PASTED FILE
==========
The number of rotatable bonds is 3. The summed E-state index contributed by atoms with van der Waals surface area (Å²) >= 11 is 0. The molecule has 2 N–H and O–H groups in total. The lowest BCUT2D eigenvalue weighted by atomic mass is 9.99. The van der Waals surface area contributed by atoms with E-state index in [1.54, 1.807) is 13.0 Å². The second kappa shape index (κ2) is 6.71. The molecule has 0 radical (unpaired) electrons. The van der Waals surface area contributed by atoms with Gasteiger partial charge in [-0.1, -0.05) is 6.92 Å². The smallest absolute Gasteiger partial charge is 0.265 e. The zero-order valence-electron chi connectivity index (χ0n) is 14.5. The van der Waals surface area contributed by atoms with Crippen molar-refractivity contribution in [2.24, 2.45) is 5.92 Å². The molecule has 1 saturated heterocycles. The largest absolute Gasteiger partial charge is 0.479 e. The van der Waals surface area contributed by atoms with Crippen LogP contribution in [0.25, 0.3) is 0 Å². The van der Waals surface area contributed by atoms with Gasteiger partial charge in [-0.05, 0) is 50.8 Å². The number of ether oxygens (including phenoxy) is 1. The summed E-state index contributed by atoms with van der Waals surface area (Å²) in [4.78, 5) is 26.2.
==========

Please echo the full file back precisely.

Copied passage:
The number of rotatable bonds is 3. The summed E-state index contributed by atoms with van der Waals surface area (Å²) >= 11 is 0. The molecule has 2 N–H and O–H groups in total. The lowest BCUT2D eigenvalue weighted by atomic mass is 9.99. The van der Waals surface area contributed by atoms with E-state index in [1.54, 1.807) is 13.0 Å². The second kappa shape index (κ2) is 6.71. The molecule has 0 radical (unpaired) electrons. The van der Waals surface area contributed by atoms with Gasteiger partial charge in [-0.1, -0.05) is 6.92 Å². The smallest absolute Gasteiger partial charge is 0.265 e. The zero-order valence-electron chi connectivity index (χ0n) is 14.5. The van der Waals surface area contributed by atoms with Crippen molar-refractivity contribution in [2.24, 2.45) is 5.92 Å². The molecule has 1 saturated heterocycles. The largest absolute Gasteiger partial charge is 0.479 e. The van der Waals surface area contributed by atoms with Crippen LogP contribution in [0.25, 0.3) is 0 Å². The van der Waals surface area contributed by atoms with Gasteiger partial charge in [-0.05, 0) is 50.8 Å². The number of ether oxygens (including phenoxy) is 1. The summed E-state index contributed by atoms with van der Waals surface area (Å²) in [4.78, 5) is 26.2.